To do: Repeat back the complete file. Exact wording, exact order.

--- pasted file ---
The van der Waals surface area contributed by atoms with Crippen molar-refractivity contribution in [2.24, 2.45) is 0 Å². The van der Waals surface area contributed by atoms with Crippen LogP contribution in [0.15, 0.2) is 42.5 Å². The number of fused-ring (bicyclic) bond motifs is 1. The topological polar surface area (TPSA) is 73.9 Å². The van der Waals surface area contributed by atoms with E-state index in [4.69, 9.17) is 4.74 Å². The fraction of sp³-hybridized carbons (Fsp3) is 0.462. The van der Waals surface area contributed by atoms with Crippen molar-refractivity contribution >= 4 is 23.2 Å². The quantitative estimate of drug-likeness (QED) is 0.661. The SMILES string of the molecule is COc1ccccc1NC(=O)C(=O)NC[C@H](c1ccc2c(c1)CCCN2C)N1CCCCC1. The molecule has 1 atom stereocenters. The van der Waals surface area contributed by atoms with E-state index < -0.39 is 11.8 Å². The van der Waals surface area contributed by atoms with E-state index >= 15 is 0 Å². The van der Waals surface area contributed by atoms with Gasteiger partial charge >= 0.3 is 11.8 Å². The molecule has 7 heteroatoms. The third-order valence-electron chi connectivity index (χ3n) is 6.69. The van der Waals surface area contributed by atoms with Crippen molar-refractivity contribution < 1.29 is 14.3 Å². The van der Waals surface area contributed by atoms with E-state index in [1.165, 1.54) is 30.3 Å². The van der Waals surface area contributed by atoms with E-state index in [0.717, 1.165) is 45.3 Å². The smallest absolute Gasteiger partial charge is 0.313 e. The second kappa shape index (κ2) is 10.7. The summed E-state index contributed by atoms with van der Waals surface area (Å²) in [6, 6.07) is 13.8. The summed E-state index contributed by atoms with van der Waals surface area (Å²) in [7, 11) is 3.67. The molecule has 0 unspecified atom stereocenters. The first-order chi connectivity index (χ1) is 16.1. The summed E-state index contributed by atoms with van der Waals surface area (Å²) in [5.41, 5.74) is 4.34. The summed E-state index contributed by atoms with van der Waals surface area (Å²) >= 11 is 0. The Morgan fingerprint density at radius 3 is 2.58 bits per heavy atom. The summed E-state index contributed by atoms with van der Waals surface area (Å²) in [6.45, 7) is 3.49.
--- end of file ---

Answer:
The van der Waals surface area contributed by atoms with Crippen molar-refractivity contribution in [2.24, 2.45) is 0 Å². The van der Waals surface area contributed by atoms with Crippen LogP contribution in [0.15, 0.2) is 42.5 Å². The number of fused-ring (bicyclic) bond motifs is 1. The topological polar surface area (TPSA) is 73.9 Å². The van der Waals surface area contributed by atoms with E-state index in [4.69, 9.17) is 4.74 Å². The fraction of sp³-hybridized carbons (Fsp3) is 0.462. The van der Waals surface area contributed by atoms with Crippen molar-refractivity contribution >= 4 is 23.2 Å². The quantitative estimate of drug-likeness (QED) is 0.661. The SMILES string of the molecule is COc1ccccc1NC(=O)C(=O)NC[C@H](c1ccc2c(c1)CCCN2C)N1CCCCC1. The molecule has 1 atom stereocenters. The van der Waals surface area contributed by atoms with E-state index < -0.39 is 11.8 Å². The van der Waals surface area contributed by atoms with E-state index >= 15 is 0 Å². The van der Waals surface area contributed by atoms with Gasteiger partial charge >= 0.3 is 11.8 Å². The molecule has 7 heteroatoms. The third-order valence-electron chi connectivity index (χ3n) is 6.69. The van der Waals surface area contributed by atoms with Crippen molar-refractivity contribution < 1.29 is 14.3 Å². The van der Waals surface area contributed by atoms with E-state index in [1.165, 1.54) is 30.3 Å². The van der Waals surface area contributed by atoms with E-state index in [0.717, 1.165) is 45.3 Å². The smallest absolute Gasteiger partial charge is 0.313 e. The second kappa shape index (κ2) is 10.7. The summed E-state index contributed by atoms with van der Waals surface area (Å²) in [6, 6.07) is 13.8. The summed E-state index contributed by atoms with van der Waals surface area (Å²) in [7, 11) is 3.67. The molecule has 0 unspecified atom stereocenters. The first-order chi connectivity index (χ1) is 16.1. The summed E-state index contributed by atoms with van der Waals surface area (Å²) in [5.41, 5.74) is 4.34. The summed E-state index contributed by atoms with van der Waals surface area (Å²) >= 11 is 0. The Morgan fingerprint density at radius 3 is 2.58 bits per heavy atom. The summed E-state index contributed by atoms with van der Waals surface area (Å²) in [6.45, 7) is 3.49.